Welcome to jesuitical

You got your ashes. You skipped lunch. You have 40 long days without chocolate or soda or Facebook or whatever you gave up ahead of you. And the hosts of jesuitical, a new podcast from America Media, would like to invite ourselves to spend them with you—in your earbuds, on Twitter and Facebook and in any other way you want to join the conversation (and not just during Lent). 

What is jesuitical? It's a podcast hosted by three young, lay editors at AmericaOlga Segura, Zac Davis and myself. Each episode we will bring you some of the top (and maybe more obscure) Catholic news of the week. We will also speak with a guest who offers a unique perspective on world events, culture or our faith. And we'll ask: Where do we find God in all this? 

Advertisement

Why jesuitical? We want to reclaim the term. Jesuitical, according to the Oxford American Dictionary, means "Dissembling or equivocating, in the manner associated with Jesuits." Well, we aren't Jesuits, but we work with them, and as far as we can tell, jesuitical means something else. It means asking the questions no one else is asking. It means bringing the Gospel message to streets, televisions, bars and anywhere else the issues of the day are being debated. It means paying special attention to the needs of the poor and marginalized in all that we do.

Sounds lofty. We're also just so-called millennial Catholics who hate the term millennial and are trying to figure out how to live out our faith in an authentic way and sometimes just need to talk about it out loud. 

So, here's the plan. God-willing, we will release a episode every Friday going forward. You can it on our website or wherever you get your podcasts. But subscribing to the podcast on iTunes is only step one. We want to hear from you. Send us your comments, questions, memes, recipes, interview ideas and prayers, and we'll talk about them on the show. And, if you like what you hear, tell your friends about it. Or at least your mom and priest.

Click here to subscribe on iTunes.

Comments are automatically closed two weeks after an article's initial publication. See our comments policy for more.
Anne Chapman
1 year 2 months ago

It seems this is an effort to engage with young adult Catholics primarily, using platforms popular with younger adults. . However, many - prehaps most- of those who read America's website are older adults, and many of us have hearing loss.

Fr. Malone also has a hearing loss, so I would suggest that those behind this effort consult with him.. It would be VERY nice if the podcasts and videos would be accompanied by transcripts, so that those of us who can't understand words clearly using earbuds could be part of the conversation.

Vince Killoran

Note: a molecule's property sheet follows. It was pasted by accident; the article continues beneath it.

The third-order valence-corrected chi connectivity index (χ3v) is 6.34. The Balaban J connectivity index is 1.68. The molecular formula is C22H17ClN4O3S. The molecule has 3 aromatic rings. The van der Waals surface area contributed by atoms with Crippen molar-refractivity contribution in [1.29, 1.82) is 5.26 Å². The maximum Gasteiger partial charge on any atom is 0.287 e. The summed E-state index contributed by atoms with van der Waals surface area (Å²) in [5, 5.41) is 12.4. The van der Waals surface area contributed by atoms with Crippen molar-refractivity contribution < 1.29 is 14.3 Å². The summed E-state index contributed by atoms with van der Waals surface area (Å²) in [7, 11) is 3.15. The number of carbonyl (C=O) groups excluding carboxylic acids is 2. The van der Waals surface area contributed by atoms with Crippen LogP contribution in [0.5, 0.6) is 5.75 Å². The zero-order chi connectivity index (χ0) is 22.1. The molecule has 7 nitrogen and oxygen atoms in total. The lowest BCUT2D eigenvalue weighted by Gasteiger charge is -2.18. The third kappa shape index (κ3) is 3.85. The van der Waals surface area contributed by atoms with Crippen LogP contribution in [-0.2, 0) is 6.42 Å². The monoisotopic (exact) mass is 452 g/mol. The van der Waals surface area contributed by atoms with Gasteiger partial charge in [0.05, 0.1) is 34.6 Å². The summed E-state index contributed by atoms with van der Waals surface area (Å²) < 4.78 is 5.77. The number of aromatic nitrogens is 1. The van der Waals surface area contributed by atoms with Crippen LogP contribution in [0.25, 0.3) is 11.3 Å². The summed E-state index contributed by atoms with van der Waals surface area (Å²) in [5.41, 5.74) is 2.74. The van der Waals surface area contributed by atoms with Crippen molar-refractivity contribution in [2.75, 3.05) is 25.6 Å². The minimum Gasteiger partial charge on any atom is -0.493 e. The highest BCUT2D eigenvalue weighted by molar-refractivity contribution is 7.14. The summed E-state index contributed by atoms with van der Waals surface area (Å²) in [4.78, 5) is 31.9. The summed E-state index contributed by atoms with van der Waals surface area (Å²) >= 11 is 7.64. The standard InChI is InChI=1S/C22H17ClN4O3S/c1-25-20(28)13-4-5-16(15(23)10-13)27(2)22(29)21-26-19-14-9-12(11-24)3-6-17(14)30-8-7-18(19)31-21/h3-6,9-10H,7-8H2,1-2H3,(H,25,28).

1 year 2 months ago

This looks great, but I'm a middle-age guy. I'll pass on the link to my 20-year old child but it's out my hands after that!

Mary Chollet
10 months 1 week ago

Vince, my kids are older than yours, and I am really grateful for this podcast. I haven't missed an episode and have recommended it to people of every age. It offers freshness and faith for the real world as well as great guests of all ages. I hear news that is not covered elsewhere, and the "Consolations and Desolations" segment has been a grace, helping me reframe how I look for God in many situations. Please don't tune out the voices of our young people. (You may find it reassuring that they even note "Adult Supervision" in their credits.) Thanks, Ashley, Olga, Zac and America, for a wonderful show. Blessings on you all.

Advertisement

Don't miss the best from America

Sign up for our Newsletter to get the Jesuit perspective on news, faith and culture.

The latest from america

An official wedding photo of Britain's Prince Harry and Meghan Markle, center, in Windsor Castle, Windsor, England. Others in photo from left, back row, Jasper Dyer, Camilla, Duchess of Cornwall, Prince Charles, Doria Ragland, Prince William; center row, Brian Mulroney, Prince Philip, Queen Elizabeth II, Kate, Duchess of Cambridge, Princess Charlotte, Prince George, Rylan Litt, John Mulroney; front row, Ivy Mulroney, Florence van Cutsem, Zalie Warren, Remi Litt. (Alexi Lubomirski/Kensington Palace via AP)
A poll found that 66 percent of the British public declared they were not interested in the Windsor wedding.
David StewartMay 23, 2018
God simply is a triad of love: a going out in love, a return in love and thus, ever more, love itself.
Terrance KleinMay 23, 2018
The leaders sent a letter to President Donald Trump, administration officials and members of Congress.
Altar servers lead a Palm Sunday procession March 25 in Youtong, in China's Hebei province. (CNS photo/Damir Sagolj, Reuters)
The pope appeared to be alluding to the fact that since February there has been a crackdown by the Chinese authorities on religion in the mainland.
Gerard O’ConnellMay 23, 2018